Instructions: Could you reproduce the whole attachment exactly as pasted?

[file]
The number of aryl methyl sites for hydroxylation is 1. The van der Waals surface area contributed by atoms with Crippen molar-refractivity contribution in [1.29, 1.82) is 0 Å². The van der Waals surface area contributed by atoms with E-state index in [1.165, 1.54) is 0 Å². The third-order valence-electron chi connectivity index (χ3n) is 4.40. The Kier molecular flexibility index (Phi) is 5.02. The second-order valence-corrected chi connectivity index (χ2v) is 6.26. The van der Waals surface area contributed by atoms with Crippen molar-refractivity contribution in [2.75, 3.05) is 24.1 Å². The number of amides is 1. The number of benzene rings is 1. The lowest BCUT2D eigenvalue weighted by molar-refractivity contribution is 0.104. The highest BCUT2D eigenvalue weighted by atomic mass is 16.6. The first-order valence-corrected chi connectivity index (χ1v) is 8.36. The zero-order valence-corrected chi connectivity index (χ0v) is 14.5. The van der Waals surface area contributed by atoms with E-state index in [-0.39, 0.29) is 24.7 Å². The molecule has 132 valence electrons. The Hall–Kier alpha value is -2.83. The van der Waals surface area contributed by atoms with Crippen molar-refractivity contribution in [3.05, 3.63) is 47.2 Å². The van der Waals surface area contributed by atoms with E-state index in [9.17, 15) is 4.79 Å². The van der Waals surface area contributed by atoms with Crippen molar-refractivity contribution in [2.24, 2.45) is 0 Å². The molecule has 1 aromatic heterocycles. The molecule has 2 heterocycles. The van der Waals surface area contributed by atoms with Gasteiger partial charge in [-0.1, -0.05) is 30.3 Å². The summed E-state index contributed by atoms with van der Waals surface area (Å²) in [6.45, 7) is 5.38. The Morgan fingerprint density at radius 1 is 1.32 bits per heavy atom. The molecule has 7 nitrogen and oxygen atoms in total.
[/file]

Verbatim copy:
The number of aryl methyl sites for hydroxylation is 1. The van der Waals surface area contributed by atoms with Crippen molar-refractivity contribution in [1.29, 1.82) is 0 Å². The van der Waals surface area contributed by atoms with E-state index in [1.165, 1.54) is 0 Å². The third-order valence-electron chi connectivity index (χ3n) is 4.40. The Kier molecular flexibility index (Phi) is 5.02. The second-order valence-corrected chi connectivity index (χ2v) is 6.26. The van der Waals surface area contributed by atoms with Crippen molar-refractivity contribution in [2.75, 3.05) is 24.1 Å². The number of amides is 1. The number of benzene rings is 1. The lowest BCUT2D eigenvalue weighted by molar-refractivity contribution is 0.104. The highest BCUT2D eigenvalue weighted by atomic mass is 16.6. The first-order valence-corrected chi connectivity index (χ1v) is 8.36. The zero-order valence-corrected chi connectivity index (χ0v) is 14.5. The van der Waals surface area contributed by atoms with E-state index in [-0.39, 0.29) is 24.7 Å². The molecule has 132 valence electrons. The Hall–Kier alpha value is -2.83. The van der Waals surface area contributed by atoms with Crippen molar-refractivity contribution in [3.05, 3.63) is 47.2 Å². The van der Waals surface area contributed by atoms with E-state index in [9.17, 15) is 4.79 Å². The van der Waals surface area contributed by atoms with Crippen molar-refractivity contribution in [2.24, 2.45) is 0 Å². The molecule has 1 aromatic heterocycles. The molecule has 2 heterocycles. The van der Waals surface area contributed by atoms with Gasteiger partial charge in [-0.1, -0.05) is 30.3 Å². The summed E-state index contributed by atoms with van der Waals surface area (Å²) in [6.45, 7) is 5.38. The Morgan fingerprint density at radius 1 is 1.32 bits per heavy atom. The molecule has 7 nitrogen and oxygen atoms in total.